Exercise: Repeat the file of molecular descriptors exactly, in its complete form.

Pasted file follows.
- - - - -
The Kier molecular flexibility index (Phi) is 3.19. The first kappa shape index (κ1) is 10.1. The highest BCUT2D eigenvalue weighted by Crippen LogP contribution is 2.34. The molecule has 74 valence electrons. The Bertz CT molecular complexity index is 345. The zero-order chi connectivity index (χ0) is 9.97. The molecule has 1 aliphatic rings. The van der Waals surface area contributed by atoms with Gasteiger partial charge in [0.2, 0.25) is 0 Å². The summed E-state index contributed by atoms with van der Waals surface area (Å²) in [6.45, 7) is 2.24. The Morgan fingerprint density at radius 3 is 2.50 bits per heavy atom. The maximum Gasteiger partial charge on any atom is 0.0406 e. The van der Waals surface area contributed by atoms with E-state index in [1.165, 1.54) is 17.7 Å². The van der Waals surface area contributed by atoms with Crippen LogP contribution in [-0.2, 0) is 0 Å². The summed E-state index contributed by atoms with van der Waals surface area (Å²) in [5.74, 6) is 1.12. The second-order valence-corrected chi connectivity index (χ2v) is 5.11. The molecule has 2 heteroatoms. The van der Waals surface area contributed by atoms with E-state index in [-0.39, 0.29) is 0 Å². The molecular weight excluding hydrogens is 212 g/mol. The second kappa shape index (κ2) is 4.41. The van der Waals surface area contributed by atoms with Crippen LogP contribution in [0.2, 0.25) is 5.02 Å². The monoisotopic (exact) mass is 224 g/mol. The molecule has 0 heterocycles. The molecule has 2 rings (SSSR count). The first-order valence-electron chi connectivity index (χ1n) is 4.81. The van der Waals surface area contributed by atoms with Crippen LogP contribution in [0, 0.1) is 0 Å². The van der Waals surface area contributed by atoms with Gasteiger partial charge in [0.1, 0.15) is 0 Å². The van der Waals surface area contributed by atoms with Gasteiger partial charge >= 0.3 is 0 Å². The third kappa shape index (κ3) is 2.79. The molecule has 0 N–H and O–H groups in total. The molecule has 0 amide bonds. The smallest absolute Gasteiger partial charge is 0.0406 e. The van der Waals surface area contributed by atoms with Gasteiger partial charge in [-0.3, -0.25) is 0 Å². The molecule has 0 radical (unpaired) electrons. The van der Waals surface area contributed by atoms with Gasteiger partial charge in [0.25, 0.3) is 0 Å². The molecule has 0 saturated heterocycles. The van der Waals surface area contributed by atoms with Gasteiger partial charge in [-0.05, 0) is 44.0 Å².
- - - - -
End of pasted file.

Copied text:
The Kier molecular flexibility index (Phi) is 3.19. The first kappa shape index (κ1) is 10.1. The highest BCUT2D eigenvalue weighted by Crippen LogP contribution is 2.34. The molecule has 74 valence electrons. The Bertz CT molecular complexity index is 345. The zero-order chi connectivity index (χ0) is 9.97. The molecule has 1 aliphatic rings. The van der Waals surface area contributed by atoms with Gasteiger partial charge in [0.2, 0.25) is 0 Å². The summed E-state index contributed by atoms with van der Waals surface area (Å²) in [6.45, 7) is 2.24. The Morgan fingerprint density at radius 3 is 2.50 bits per heavy atom. The maximum Gasteiger partial charge on any atom is 0.0406 e. The van der Waals surface area contributed by atoms with E-state index in [1.165, 1.54) is 17.7 Å². The van der Waals surface area contributed by atoms with Crippen LogP contribution in [-0.2, 0) is 0 Å². The summed E-state index contributed by atoms with van der Waals surface area (Å²) in [5.74, 6) is 1.12. The second-order valence-corrected chi connectivity index (χ2v) is 5.11. The molecule has 2 heteroatoms. The van der Waals surface area contributed by atoms with E-state index in [-0.39, 0.29) is 0 Å². The molecular weight excluding hydrogens is 212 g/mol. The second kappa shape index (κ2) is 4.41. The van der Waals surface area contributed by atoms with Crippen LogP contribution in [0.2, 0.25) is 5.02 Å². The monoisotopic (exact) mass is 224 g/mol. The molecule has 0 heterocycles. The molecule has 2 rings (SSSR count). The first-order valence-electron chi connectivity index (χ1n) is 4.81. The van der Waals surface area contributed by atoms with Crippen LogP contribution in [0, 0.1) is 0 Å². The van der Waals surface area contributed by atoms with Gasteiger partial charge in [0.1, 0.15) is 0 Å². The van der Waals surface area contributed by atoms with Gasteiger partial charge >= 0.3 is 0 Å². The third kappa shape index (κ3) is 2.79. The molecule has 0 N–H and O–H groups in total. The molecule has 0 amide bonds. The smallest absolute Gasteiger partial charge is 0.0406 e. The van der Waals surface area contributed by atoms with Gasteiger partial charge in [-0.3, -0.25) is 0 Å². The molecule has 0 radical (unpaired) electrons. The van der Waals surface area contributed by atoms with Gasteiger partial charge in [0.25, 0.3) is 0 Å². The molecule has 0 saturated heterocycles. The van der Waals surface area contributed by atoms with Gasteiger partial charge in [-0.05, 0) is 44.0 Å².